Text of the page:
decided: June 24, 1966.
COMMONWEALTH EX REL. SMITH, APPELLANT,
Appeal from order of Court of Common Pleas of Montgomery County, No. 65-10789, in case of Commonwealth ex rel. David L. Smith v. Harry E. Russell, Superintendent.
David L. Smith, appellant, in propria persona.
Henry T. Crocker and Richard A. Devlin, Assistant District Attorneys, and Richard S. Lowe, District Attorney, for appellee.
Bell, C. J., Musmanno, Jones, Cohen, Eagen, O'Brien and Roberts, JJ. Opinion by Mr. Justice Musmanno.
[ 421 Pa. Page 588]
David L. Smith, the petitioner in this case, seeking release on a writ of habeas corpus, is a lucky man. He shot a man in the face with a shotgun standing only 13 or 14 feet away and the sentencing judge before whom he pleaded guilty generally, sentenced him to
[ 421 Pa. Page 589]
the maximum penalty for the crime of voluntary manslaughter when he could, with the established facts and in full conscience, have found him guilty of murder in the second degree and imposed the sentence inherent to that crime.
Smith alleges in his petition that his constitutional rights were violated in that he had no counsel at his preliminary hearing; that he was "coerced" into signing a statement admitting homicide; and that when represented by counsel, the latter was incompetent. None of these averments has merit. The court below in denying the petition said: "This petition is the third filed by Smith concerning the same conviction. The allegations of this petition are the same as those in the other petitions, 6207385. A hearing was held on the first petition, which was denied. The order denying the second petition was accompanied by an opinion. This petition is denied for the reasons set forth in that opinion."
As to the petitioner's claim of constitutional invasion in not having counsel at his preliminary hearing on July 3, 1961, the record shows that when, nearly four months later, he pleaded guilty in open court, with a lawyer standing at his side, he acknowledged that everything he had stated to the police officers was the truth, that he had not been coerced, and he unbosomed himself as follows: "So, I said, 'I am not scared to tell the truth.' So he asked me a question and that is how the statement came about. They treated me real nice. I was not made to give it. I had the chance to read it, correct it to the best of my ability and I did this before I signed it. I did it. I was not advised -- I was not told to do this or told to do that. I was only advised against it if I was lying, that they would find out, to just tell the truth. So I kept on telling the truth."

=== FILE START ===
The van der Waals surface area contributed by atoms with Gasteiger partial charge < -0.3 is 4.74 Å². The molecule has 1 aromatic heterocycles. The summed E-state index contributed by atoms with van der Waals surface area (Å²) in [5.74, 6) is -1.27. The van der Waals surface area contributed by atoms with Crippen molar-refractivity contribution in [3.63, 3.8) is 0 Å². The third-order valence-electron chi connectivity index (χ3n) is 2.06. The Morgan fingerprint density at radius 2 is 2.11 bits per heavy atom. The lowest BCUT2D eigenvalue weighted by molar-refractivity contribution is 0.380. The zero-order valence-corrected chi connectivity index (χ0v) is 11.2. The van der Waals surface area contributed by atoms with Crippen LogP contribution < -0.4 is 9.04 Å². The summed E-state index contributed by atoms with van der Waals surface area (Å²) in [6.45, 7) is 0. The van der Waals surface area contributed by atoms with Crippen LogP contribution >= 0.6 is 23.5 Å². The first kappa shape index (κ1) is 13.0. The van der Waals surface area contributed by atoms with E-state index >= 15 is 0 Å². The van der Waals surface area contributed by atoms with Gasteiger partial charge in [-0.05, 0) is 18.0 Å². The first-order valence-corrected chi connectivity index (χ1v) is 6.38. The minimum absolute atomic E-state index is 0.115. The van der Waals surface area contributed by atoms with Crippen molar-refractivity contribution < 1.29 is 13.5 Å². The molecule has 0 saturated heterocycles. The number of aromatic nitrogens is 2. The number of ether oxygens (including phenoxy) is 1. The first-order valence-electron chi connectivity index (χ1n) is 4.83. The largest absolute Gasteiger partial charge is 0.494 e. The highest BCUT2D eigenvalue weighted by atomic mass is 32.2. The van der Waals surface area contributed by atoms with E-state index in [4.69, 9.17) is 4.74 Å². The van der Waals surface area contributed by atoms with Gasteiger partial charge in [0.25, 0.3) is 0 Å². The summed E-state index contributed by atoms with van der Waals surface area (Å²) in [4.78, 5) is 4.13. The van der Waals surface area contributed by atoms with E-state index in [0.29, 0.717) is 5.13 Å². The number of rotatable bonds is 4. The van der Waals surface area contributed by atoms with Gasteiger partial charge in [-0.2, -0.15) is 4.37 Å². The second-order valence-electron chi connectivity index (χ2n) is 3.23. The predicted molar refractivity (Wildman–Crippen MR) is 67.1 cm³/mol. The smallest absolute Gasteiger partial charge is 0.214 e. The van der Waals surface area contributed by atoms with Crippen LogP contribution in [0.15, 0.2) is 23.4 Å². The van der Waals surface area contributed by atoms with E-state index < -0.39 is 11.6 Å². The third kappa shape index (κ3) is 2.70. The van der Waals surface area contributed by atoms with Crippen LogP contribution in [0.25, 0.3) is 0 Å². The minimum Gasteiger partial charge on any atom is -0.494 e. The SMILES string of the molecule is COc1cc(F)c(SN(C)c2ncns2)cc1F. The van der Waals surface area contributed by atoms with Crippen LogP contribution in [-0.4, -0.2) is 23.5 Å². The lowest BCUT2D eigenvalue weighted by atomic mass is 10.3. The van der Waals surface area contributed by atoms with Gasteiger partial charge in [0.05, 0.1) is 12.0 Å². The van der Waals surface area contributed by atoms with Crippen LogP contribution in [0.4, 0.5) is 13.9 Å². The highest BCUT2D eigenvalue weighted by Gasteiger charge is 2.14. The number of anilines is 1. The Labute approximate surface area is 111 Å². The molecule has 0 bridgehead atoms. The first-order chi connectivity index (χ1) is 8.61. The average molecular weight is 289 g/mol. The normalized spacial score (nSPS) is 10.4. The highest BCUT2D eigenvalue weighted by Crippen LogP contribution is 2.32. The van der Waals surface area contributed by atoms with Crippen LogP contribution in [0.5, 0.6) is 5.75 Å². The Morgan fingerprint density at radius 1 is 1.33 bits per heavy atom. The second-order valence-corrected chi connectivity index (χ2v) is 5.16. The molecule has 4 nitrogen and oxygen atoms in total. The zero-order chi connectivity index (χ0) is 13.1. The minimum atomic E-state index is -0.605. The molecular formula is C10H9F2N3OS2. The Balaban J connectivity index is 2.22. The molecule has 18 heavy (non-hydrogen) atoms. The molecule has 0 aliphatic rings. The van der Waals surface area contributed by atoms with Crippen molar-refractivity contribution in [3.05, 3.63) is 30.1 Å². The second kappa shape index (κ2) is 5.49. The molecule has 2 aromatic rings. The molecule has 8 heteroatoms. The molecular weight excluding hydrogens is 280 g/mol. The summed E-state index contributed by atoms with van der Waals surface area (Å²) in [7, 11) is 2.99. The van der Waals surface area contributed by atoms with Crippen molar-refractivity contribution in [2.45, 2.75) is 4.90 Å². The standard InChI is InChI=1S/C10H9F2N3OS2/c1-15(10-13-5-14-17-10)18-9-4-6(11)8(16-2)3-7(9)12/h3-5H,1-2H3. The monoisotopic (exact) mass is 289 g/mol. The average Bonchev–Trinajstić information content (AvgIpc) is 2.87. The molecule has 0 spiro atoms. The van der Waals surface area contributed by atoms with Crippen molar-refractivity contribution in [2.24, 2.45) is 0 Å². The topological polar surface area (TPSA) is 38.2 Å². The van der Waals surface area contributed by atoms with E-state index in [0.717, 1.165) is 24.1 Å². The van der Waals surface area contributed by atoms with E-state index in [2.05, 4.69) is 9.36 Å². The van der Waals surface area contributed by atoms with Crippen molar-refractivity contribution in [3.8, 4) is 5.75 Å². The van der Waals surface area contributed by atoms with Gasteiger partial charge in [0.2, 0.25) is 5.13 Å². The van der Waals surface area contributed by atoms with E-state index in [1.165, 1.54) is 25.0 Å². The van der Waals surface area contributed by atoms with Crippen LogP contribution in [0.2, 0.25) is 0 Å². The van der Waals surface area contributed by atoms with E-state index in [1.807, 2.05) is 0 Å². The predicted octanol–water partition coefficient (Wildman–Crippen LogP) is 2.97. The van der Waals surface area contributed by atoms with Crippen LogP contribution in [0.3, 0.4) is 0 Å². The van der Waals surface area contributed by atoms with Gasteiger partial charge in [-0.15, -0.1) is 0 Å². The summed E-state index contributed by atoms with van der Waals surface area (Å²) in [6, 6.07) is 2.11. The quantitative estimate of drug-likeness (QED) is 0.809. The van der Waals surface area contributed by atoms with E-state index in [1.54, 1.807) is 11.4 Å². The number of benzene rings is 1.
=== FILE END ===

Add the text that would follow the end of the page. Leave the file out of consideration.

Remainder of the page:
[ 421 Pa. Page 590]
Whatever Smith may have said at the preliminary hearing did not become a necessary or even relevant ingredient to the proof of his guilt. "It must further be observed that the relator pleaded guilty in open court and the circumstances of his extra-judicial confession need not concern us." Com. ex rel. Robinson v. Rundle, 409 Pa. 462.
The petitioner then claims that he really had no effective lawyer's assistance at his trial because his lawyer failed to call several witnesses to testify in his behalf. The record reveals that the testimony referred to would have had no material bearing on the case.
He also complains that his counsel, on the day of his hearing when he pleaded guilty, also represented the victim's brother in another courtroom. No further elaboration is made. This assertion standing by itself does not support a charge of conflict of loyalty. On the contrary, a reading of the record, particularly his counsel's plea for leniency, shows that the petitioner indeed had competent and effective representation.
The petitioner's entire argument for release is no more persuasive or convincing than was his statement at the trial that he really did not intend to kill his victim because he did not "deliberately aim" his shotgun at him; he only fired it in his "direction." He was quite fortunate that the sentencing judge, out of compassion and mercy, aimed only generally in sentencing the petitioner, David L. Smith. Had the law hit a bull's eye, Mr. Smith would have to languish in prison for at least that period of time which customarily accompanies a sentence for second degree murder, instead of voluntary manslaughter.
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